The book is wonderfully informed by multiple metaphorical depictions of our inner and outer struggles. Young Marcus loses his mother, his only parent, and goes to live with his eccentric and spiritually bruised great Aunt Charlotte on a small island in South Carolina at the beginning of the summer. Aunt Charlotte has past wounds that haunt her, rendering her a reclusive but renowned local painter. Read more:

A review of Those Wild Rabbits by Bruce Munday

I found Bruce’s fascinating book packed full of information, statistics, photographs, and historical accounts His style is relaxed and friendly. Enormous amounts of facts are delivered in a pleasant and easy to read delivery, that carries the engrossed booklover from chapter to preceding chapter at an unexpected rate of pace. This is entertaining and informative reading at its best. Read more:

All of the reviews listed above available at The Compulsive Reader on the front page. Older reviews are kept indefinitely in our extensive (and growing) categorized archives (currently at 2,130 reviews!), which can be browsed or searched from the front page of the site.



In the literary news this month, “Sweet Sop” by Ingrid Persaud (Trinidad and Tobago), a tale that explores “harrowing themes of fractured families, death and terminal illness, through the medium of chocolate,” won the £5,000 (about $6,505) Commonwealth Writers’ Short Story Prize, the Bookseller reported. The award’s aim “is to seek out talented writers and bring stories from new and emerging voices, often from countries with little or no publishing infrastructure, to the attention of an international audience.”

The short story “The Story of the Girl Whose Birds Flew Away” by Bushra al-Fadil of Sudan has won the Caine Prize for African Writing. Al-Fadil receives £7,000 (about $9,040) and translator Max Shmookler receives £3,000 (about $3,875). Chair of judges Nii Ayikwei Parkes said that the story “explores through metaphor and an altered, inventive mode of perception–including, for the first time in the Caine Prize, illustration–the allure of, and relentless threats to freedom. Rooted in a mix of classical traditions as well as the vernacular contexts of its location, Bushra al-Fadil’s ‘The Story of the Girl Whose Birds Flew Away’ is at once a very modern exploration of how assaulted from all sides and unsupported by those we would turn to for solace we can became mentally exiled in our own lands, edging in to a fantasy existence where we seek to cling to a sort of freedom until ultimately we slip into physical exile.” The story was first published in The Book of Khartoum: A City in Short Fiction, published last year in the U.K. by Comma Press.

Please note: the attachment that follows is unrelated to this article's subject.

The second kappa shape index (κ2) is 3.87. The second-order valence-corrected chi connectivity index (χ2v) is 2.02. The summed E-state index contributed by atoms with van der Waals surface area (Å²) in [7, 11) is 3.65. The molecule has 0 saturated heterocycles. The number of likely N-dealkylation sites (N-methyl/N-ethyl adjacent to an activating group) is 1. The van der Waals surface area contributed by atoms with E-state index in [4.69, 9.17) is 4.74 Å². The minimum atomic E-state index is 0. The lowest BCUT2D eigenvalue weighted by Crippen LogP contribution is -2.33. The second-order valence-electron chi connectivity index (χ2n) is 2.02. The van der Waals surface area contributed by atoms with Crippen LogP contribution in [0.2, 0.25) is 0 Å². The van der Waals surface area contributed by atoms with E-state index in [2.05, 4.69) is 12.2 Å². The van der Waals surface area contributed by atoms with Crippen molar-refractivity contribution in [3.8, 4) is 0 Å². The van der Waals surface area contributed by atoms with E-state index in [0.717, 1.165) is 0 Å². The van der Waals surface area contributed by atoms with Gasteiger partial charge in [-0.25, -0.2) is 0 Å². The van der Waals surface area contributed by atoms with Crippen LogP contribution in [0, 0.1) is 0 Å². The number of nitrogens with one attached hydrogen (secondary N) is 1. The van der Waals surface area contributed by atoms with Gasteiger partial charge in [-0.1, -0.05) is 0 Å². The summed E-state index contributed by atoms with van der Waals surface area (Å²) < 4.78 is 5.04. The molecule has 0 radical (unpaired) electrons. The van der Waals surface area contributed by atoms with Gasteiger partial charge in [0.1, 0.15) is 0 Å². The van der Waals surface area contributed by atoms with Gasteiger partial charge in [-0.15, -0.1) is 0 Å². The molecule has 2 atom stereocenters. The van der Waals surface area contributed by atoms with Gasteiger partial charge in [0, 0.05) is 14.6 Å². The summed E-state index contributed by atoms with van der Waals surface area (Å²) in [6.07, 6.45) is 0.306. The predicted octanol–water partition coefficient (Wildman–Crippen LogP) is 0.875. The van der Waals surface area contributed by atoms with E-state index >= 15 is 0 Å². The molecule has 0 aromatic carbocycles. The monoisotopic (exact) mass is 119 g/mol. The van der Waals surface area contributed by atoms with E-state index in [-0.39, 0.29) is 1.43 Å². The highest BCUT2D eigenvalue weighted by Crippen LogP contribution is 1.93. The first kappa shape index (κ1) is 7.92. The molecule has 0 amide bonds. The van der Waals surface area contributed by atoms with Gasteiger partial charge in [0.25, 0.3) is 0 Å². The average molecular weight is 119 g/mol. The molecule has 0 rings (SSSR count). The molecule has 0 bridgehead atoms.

Sandeep Parmar won the inaugural £5000 (about $6,470) Ledbury Forte Poetry Prize, which is dedicated to second poetry collections, for Eidolon, the Bookseller reported, noting that the work, “partly a modern revision of the Helen of Troy myth, meditates on the visible and invisible forces of Western civilization from classical antiquity to present-day America.” The judges praised Eidolon for its “combination of intimacy and sweep,” noting that the “language is sharp and contemporary, but also very gentle in places, and lyrical. There are lines which seem to reach far back (to Whitman and Shakespeare and Sappho, and of course to the book’s basis in the Helen of Troy myths), and there are other sections which use the stilted language of contemporary reports and news and snatches of conversation. A strange and compelling mix.”

A shortlist has been unveiled for this year’s Diagram Prize for Oddest Book Title. The winner will be decided by public vote through the Bookseller’s website, which noted: “As usual, the winning author and publisher win nothing (save the adulation of millions), but the nominator will be sent a passable bottle of claret.” Voting closes July 21 and the winner is announced July 28. The shortlisted titles are: Nipples on My Knee by Graham & Debra Robertson, An Ape’s View of Evolution by Peter Andrews, Love Your Lady Landscape by Lisa Lister. Renniks Australian Pre-Decimal & Decimal Coin Errors: The Premier Guide for Australian Pre-Decimal & Decimal Coin Errors, edited by Ian McConnelly, and The Commuter Pig-Keeper by Michaela Giles.